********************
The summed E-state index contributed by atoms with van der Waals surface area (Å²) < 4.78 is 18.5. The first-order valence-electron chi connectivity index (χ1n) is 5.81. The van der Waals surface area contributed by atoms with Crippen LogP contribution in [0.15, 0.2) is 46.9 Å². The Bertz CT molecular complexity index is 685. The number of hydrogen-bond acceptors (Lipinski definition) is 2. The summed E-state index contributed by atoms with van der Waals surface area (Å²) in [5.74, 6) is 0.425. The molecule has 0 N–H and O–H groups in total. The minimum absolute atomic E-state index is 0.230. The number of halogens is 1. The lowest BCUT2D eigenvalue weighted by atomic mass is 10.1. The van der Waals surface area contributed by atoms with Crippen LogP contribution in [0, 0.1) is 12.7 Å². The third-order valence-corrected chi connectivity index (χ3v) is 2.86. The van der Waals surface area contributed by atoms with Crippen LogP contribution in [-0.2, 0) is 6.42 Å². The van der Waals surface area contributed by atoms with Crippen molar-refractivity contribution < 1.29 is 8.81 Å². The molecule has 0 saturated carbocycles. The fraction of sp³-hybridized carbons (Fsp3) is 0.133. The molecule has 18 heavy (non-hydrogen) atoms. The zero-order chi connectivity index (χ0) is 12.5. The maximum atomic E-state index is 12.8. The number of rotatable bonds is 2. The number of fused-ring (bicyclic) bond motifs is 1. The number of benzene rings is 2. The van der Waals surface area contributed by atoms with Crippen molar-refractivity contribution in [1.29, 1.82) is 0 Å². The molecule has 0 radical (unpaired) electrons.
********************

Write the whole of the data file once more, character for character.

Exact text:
The summed E-state index contributed by atoms with van der Waals surface area (Å²) < 4.78 is 18.5. The first-order valence-electron chi connectivity index (χ1n) is 5.81. The van der Waals surface area contributed by atoms with Crippen LogP contribution in [0.15, 0.2) is 46.9 Å². The Bertz CT molecular complexity index is 685. The number of hydrogen-bond acceptors (Lipinski definition) is 2. The summed E-state index contributed by atoms with van der Waals surface area (Å²) in [5.74, 6) is 0.425. The molecule has 0 N–H and O–H groups in total. The minimum absolute atomic E-state index is 0.230. The number of halogens is 1. The lowest BCUT2D eigenvalue weighted by atomic mass is 10.1. The van der Waals surface area contributed by atoms with Crippen LogP contribution in [0, 0.1) is 12.7 Å². The third-order valence-corrected chi connectivity index (χ3v) is 2.86. The van der Waals surface area contributed by atoms with Crippen LogP contribution in [-0.2, 0) is 6.42 Å². The van der Waals surface area contributed by atoms with Crippen molar-refractivity contribution < 1.29 is 8.81 Å². The molecule has 0 saturated carbocycles. The fraction of sp³-hybridized carbons (Fsp3) is 0.133. The molecule has 18 heavy (non-hydrogen) atoms. The zero-order chi connectivity index (χ0) is 12.5. The maximum atomic E-state index is 12.8. The number of rotatable bonds is 2. The number of fused-ring (bicyclic) bond motifs is 1. The number of benzene rings is 2. The van der Waals surface area contributed by atoms with Crippen molar-refractivity contribution in [1.29, 1.82) is 0 Å². The molecule has 0 radical (unpaired) electrons.